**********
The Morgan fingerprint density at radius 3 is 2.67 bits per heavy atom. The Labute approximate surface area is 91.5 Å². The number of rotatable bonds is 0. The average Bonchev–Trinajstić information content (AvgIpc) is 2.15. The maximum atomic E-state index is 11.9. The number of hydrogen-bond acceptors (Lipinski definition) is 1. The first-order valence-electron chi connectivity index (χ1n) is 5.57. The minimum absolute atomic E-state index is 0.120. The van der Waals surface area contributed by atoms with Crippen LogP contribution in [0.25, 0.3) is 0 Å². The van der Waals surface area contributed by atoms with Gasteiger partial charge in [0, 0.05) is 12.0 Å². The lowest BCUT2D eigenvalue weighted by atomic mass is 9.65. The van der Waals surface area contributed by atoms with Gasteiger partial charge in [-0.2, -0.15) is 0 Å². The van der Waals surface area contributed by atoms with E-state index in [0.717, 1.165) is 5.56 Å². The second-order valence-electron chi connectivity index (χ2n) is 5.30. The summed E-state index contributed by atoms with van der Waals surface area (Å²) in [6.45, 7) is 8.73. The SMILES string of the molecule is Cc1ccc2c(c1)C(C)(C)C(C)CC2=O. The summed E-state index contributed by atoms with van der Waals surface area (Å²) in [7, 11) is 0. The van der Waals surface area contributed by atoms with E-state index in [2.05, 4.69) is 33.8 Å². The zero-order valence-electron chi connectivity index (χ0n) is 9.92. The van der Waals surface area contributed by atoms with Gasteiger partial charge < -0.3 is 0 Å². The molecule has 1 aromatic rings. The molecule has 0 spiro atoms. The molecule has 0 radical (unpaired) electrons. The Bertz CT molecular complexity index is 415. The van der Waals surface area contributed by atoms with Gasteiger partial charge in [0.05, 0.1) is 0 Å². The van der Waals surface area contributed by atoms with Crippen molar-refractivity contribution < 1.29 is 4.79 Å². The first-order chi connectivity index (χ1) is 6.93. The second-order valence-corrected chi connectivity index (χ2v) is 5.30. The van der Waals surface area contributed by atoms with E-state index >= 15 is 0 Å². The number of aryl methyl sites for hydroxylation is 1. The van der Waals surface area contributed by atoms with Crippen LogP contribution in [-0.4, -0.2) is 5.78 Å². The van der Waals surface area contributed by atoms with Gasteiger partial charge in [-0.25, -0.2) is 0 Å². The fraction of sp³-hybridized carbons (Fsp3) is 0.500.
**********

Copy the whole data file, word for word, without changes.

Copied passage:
The Morgan fingerprint density at radius 3 is 2.67 bits per heavy atom. The Labute approximate surface area is 91.5 Å². The number of rotatable bonds is 0. The average Bonchev–Trinajstić information content (AvgIpc) is 2.15. The maximum atomic E-state index is 11.9. The number of hydrogen-bond acceptors (Lipinski definition) is 1. The first-order valence-electron chi connectivity index (χ1n) is 5.57. The minimum absolute atomic E-state index is 0.120. The van der Waals surface area contributed by atoms with Crippen LogP contribution in [0.25, 0.3) is 0 Å². The van der Waals surface area contributed by atoms with Gasteiger partial charge in [0, 0.05) is 12.0 Å². The lowest BCUT2D eigenvalue weighted by atomic mass is 9.65. The van der Waals surface area contributed by atoms with Gasteiger partial charge in [-0.2, -0.15) is 0 Å². The van der Waals surface area contributed by atoms with E-state index in [0.717, 1.165) is 5.56 Å². The second-order valence-electron chi connectivity index (χ2n) is 5.30. The summed E-state index contributed by atoms with van der Waals surface area (Å²) in [6.45, 7) is 8.73. The SMILES string of the molecule is Cc1ccc2c(c1)C(C)(C)C(C)CC2=O. The summed E-state index contributed by atoms with van der Waals surface area (Å²) in [7, 11) is 0. The van der Waals surface area contributed by atoms with E-state index in [2.05, 4.69) is 33.8 Å². The zero-order valence-electron chi connectivity index (χ0n) is 9.92. The van der Waals surface area contributed by atoms with Gasteiger partial charge < -0.3 is 0 Å². The molecule has 1 aromatic rings. The molecule has 0 spiro atoms. The molecule has 0 radical (unpaired) electrons. The Bertz CT molecular complexity index is 415. The van der Waals surface area contributed by atoms with Gasteiger partial charge in [0.05, 0.1) is 0 Å². The van der Waals surface area contributed by atoms with Crippen molar-refractivity contribution < 1.29 is 4.79 Å². The first-order chi connectivity index (χ1) is 6.93. The second-order valence-corrected chi connectivity index (χ2v) is 5.30. The van der Waals surface area contributed by atoms with E-state index >= 15 is 0 Å². The number of aryl methyl sites for hydroxylation is 1. The van der Waals surface area contributed by atoms with Crippen LogP contribution in [-0.4, -0.2) is 5.78 Å². The van der Waals surface area contributed by atoms with Gasteiger partial charge in [-0.25, -0.2) is 0 Å². The fraction of sp³-hybridized carbons (Fsp3) is 0.500.